Russian Federation sanctions still stalled in House amid finger-pointing

Posted July 15, 2017

"But I am committed to making sure that this bill passes and that we have sanctions on Iran and Russian Federation".

The Senate passed the bill a second time by unanimous consent on June 29, with a "fix" to address the procedural issue, but it has still not been taken up by the House. They said the section would infringe on the president's executive authority. "Every day that goes by around here, mischief can happen".

House Democrats accused their Republican counterparts of conspiring with the president to avoid digging into such matters, pointing across the Capitol to the Senate, where Republican leaders of the Intelligence and Judiciary committees are demanding records and testimony from the Trump surrogates who took part in the meeting with the Russian lawyer.

Ryan's public dodge came the same day Christopher Wray, testifying before the Senate to become the next director of the Federal Bureau of Investigation, stressed that "any threat or effort to interfere with our elections from any nation-state, or any non-state actor" should immediately be reported to law enforcement.

McCarthy, R-Calif., didn't specify what Pompeo was referring to.

The White House is convinced that the longer the bill gets delayed, the better the administration's chances are of getting it changed to their liking.

Hoyer told reporters Wednesday that he was never consulted on the change, which was agreed to by Senate Democrats and House Republicans.

As Trump's oldest son met with a Russian lawyer, these concerns became more serious when the Kremlin provided Hillary Clinton's malicious information.

The White House is intensifying pressure to halt Congress from sending a Russia sanctions bill to the president's desk that would hamper his ability to retain flexibility in his negotiations with Russian President Vladimir Putin, Axios reported on Monday.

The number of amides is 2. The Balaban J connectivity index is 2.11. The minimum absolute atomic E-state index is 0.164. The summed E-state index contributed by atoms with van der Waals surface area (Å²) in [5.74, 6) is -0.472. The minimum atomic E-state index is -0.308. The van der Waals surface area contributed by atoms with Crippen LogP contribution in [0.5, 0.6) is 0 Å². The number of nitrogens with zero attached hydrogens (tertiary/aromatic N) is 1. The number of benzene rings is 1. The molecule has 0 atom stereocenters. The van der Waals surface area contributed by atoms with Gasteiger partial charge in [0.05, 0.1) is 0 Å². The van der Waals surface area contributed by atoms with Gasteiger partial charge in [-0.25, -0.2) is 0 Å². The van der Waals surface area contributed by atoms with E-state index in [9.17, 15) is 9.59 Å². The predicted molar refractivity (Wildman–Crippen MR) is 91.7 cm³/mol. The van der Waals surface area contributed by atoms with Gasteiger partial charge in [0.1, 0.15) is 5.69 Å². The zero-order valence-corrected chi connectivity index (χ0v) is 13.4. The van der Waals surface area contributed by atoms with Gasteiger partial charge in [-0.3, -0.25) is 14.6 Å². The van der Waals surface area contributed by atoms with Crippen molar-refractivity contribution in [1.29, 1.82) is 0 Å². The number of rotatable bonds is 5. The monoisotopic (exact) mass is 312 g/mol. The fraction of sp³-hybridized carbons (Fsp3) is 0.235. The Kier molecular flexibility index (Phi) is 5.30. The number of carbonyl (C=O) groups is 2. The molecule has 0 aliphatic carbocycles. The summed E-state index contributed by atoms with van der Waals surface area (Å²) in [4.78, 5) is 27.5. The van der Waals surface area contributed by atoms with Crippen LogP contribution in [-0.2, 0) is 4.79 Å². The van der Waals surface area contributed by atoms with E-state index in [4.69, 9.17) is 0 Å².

On Friday, Corker said he would be "more than glad" to consider adding North Korea to the legislation if the House chose to do so. House Republican leaders said the bill ran afoul of a constitutional requirement that legislation involving revenue start in the House.

He said he expected the House to make changes that would not affect the bill's overall character and to address issues that have anxious energy companies, such as a provision that oil firms said could block them out of global exploration projects if Russian firms were also involved.

White House spokesman Sarah Sanders said that a new version of the draft law on sanctions poses risks for the implementation of US foreign policy.

Ryan on July 12 said: "I'm a Russian Federation hawk".

Ryan's spokesman Ashley Strong said the conversation between Ryan and Hoyer was a private conversation and refused to respond. She called the decision by Democrats to introduce the original Senate bill "grandstanding and not a serious effort to resolve this issue and hold Russian Federation accountable".

The U.S. energy industry has been lobbying against the bill and some Republican House members, particularly from oil-producing states, have said they might want changes.

The American Petroleum Institute said late last week that the bill would expand a prohibition on USA energy companies from being involved in oil projects located in Russia to projects around the world that include Russian energy firms. In trying to punish Moscow, the group said, the bill could instead penalize major American businesses, potentially costing billions of dollars in jobs and economic activity.